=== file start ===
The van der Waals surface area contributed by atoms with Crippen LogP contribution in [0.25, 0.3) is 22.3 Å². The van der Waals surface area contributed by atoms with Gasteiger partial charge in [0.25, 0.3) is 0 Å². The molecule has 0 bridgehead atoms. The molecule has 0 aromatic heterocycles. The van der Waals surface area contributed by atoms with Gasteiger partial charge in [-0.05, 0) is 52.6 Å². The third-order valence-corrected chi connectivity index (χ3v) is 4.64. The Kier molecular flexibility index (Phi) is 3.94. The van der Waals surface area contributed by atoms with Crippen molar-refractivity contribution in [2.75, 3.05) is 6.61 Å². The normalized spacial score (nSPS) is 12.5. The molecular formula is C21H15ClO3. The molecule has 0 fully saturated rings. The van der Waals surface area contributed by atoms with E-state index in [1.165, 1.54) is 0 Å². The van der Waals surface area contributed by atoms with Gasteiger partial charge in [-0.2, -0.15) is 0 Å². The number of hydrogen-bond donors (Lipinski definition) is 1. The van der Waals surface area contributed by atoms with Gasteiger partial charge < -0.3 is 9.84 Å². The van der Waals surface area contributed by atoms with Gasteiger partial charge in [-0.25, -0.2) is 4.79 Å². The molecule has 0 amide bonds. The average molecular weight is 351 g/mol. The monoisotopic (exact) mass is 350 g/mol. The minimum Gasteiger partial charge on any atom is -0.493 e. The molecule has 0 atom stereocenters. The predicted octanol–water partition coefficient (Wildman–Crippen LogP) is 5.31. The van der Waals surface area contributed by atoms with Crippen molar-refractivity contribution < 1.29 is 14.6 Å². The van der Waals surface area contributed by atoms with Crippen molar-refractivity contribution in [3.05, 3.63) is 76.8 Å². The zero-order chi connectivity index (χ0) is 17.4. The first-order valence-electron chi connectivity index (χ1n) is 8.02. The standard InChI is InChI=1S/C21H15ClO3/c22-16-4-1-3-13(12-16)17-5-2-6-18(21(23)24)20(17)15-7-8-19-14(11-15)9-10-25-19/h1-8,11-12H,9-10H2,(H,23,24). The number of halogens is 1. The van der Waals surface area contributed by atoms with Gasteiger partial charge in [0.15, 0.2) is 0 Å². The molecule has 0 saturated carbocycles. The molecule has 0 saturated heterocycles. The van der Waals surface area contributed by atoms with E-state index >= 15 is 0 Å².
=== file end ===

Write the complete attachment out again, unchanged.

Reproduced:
The van der Waals surface area contributed by atoms with Crippen LogP contribution in [0.25, 0.3) is 22.3 Å². The van der Waals surface area contributed by atoms with Gasteiger partial charge in [0.25, 0.3) is 0 Å². The molecule has 0 bridgehead atoms. The molecule has 0 aromatic heterocycles. The van der Waals surface area contributed by atoms with Gasteiger partial charge in [-0.05, 0) is 52.6 Å². The third-order valence-corrected chi connectivity index (χ3v) is 4.64. The Kier molecular flexibility index (Phi) is 3.94. The van der Waals surface area contributed by atoms with Crippen molar-refractivity contribution in [2.75, 3.05) is 6.61 Å². The normalized spacial score (nSPS) is 12.5. The molecular formula is C21H15ClO3. The molecule has 0 fully saturated rings. The van der Waals surface area contributed by atoms with E-state index in [1.165, 1.54) is 0 Å². The van der Waals surface area contributed by atoms with Gasteiger partial charge in [-0.2, -0.15) is 0 Å². The number of hydrogen-bond donors (Lipinski definition) is 1. The van der Waals surface area contributed by atoms with Gasteiger partial charge < -0.3 is 9.84 Å². The van der Waals surface area contributed by atoms with Gasteiger partial charge in [-0.25, -0.2) is 4.79 Å². The molecule has 0 amide bonds. The average molecular weight is 351 g/mol. The monoisotopic (exact) mass is 350 g/mol. The minimum Gasteiger partial charge on any atom is -0.493 e. The molecule has 0 atom stereocenters. The predicted octanol–water partition coefficient (Wildman–Crippen LogP) is 5.31. The van der Waals surface area contributed by atoms with Crippen molar-refractivity contribution < 1.29 is 14.6 Å². The van der Waals surface area contributed by atoms with Crippen molar-refractivity contribution in [3.05, 3.63) is 76.8 Å². The zero-order chi connectivity index (χ0) is 17.4. The first-order valence-electron chi connectivity index (χ1n) is 8.02. The standard InChI is InChI=1S/C21H15ClO3/c22-16-4-1-3-13(12-16)17-5-2-6-18(21(23)24)20(17)15-7-8-19-14(11-15)9-10-25-19/h1-8,11-12H,9-10H2,(H,23,24). The number of halogens is 1. The van der Waals surface area contributed by atoms with Gasteiger partial charge in [0.15, 0.2) is 0 Å². The molecule has 0 saturated carbocycles. The molecule has 0 saturated heterocycles. The van der Waals surface area contributed by atoms with E-state index >= 15 is 0 Å².